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Measurement in the carbon challenge

Dr Abigail Barker, chief operating officer at Natural Capital Research considers how complex it is to accurately measure the results of carbon zero initiatives. Dr Abigail Barker

The landscaping industry is facing the challenges drafted by the Environment Bill, that requires a demonstrable improvement in the natural capital of areas subject to intervention or construction, with a number of measures.

Last week we analysed how biodiversity objectives can be set out and tracked over time, this week we’ll consider the complex task of objectively and accurately measuring the results of carbon zero initiatives and carbon sequestration such as improving peatland, grasslands or planting woodlands.

To gauge the impact of these measures on carbon sequestration requires rigorous modelling of an ample range of datasets. Add to this that there are multiple market prices for carbon such as the EU ETS prices, the Carbon Floor Price and the possible Carbon Tax set out in the latest Treasury consultation, and it becomes clear that making accurate predictions of the quantity and value of potential carbon offsets is a thoroughly complex task.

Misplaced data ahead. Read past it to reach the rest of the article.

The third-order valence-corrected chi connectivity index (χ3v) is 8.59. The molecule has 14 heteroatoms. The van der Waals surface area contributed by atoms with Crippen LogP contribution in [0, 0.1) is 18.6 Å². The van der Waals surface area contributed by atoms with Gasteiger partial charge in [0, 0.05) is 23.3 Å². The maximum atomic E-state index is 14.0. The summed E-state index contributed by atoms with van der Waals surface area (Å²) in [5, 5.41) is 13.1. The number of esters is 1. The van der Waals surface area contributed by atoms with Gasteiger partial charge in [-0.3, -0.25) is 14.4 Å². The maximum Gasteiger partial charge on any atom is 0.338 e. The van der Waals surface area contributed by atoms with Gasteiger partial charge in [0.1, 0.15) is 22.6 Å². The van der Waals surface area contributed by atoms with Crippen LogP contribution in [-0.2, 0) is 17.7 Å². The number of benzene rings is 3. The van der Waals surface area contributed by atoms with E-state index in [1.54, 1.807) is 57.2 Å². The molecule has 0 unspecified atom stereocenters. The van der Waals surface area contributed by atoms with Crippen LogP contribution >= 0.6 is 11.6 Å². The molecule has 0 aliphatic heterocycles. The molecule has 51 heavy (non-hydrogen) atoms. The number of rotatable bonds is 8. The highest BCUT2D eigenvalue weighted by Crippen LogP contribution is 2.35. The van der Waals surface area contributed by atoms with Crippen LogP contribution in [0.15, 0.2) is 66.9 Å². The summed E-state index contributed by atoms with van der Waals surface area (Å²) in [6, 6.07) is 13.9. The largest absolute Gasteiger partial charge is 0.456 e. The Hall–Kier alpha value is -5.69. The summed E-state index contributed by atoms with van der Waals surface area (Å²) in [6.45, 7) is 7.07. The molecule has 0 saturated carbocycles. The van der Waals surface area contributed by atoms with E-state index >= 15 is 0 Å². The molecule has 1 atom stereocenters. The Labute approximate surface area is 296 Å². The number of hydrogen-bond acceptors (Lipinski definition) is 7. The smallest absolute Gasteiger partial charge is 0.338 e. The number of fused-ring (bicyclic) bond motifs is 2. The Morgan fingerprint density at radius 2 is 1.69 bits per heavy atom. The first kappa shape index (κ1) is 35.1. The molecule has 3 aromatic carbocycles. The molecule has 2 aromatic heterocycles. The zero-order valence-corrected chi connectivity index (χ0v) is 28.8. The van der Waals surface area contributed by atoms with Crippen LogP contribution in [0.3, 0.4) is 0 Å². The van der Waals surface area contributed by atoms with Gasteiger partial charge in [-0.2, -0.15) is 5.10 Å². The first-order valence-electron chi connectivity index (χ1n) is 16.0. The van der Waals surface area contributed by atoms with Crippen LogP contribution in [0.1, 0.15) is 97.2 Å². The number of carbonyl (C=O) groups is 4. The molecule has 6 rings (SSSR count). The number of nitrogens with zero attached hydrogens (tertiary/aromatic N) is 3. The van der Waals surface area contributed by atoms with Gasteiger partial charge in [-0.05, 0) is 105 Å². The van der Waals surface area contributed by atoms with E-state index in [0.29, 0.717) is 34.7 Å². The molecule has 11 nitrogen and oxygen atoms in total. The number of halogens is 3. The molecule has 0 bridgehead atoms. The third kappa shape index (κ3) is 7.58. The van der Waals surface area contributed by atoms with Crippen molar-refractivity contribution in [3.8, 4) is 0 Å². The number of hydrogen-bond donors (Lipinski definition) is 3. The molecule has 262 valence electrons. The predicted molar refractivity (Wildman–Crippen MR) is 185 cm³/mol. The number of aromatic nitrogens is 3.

A solid academic approach, such as the one we’ve developed at Natural Capital Research, would be to identify the current carbon stocks in natural assets, and capitalise this on the balance sheet. Capital maintenance from the P&L should be deducted and then the costs of enhancements via tree planting, soil restoration and other nature-based sequestration methods should be identified.

As there are no universally correct discount rates to be applied, it is necessary to take a range of values into account for the capitalisation over future periods. These are also not stand-alone but are partly dependent on any company’s overall ethical approach to future generations, its interpretation of its stewardship duty and its net zero objectives. Clearly, only a highly rigorous approach to all these measurements can provide a reliable measurement that satisfies regulation and the needs of the environment.

To find out more visit: www.natcapresearch.com

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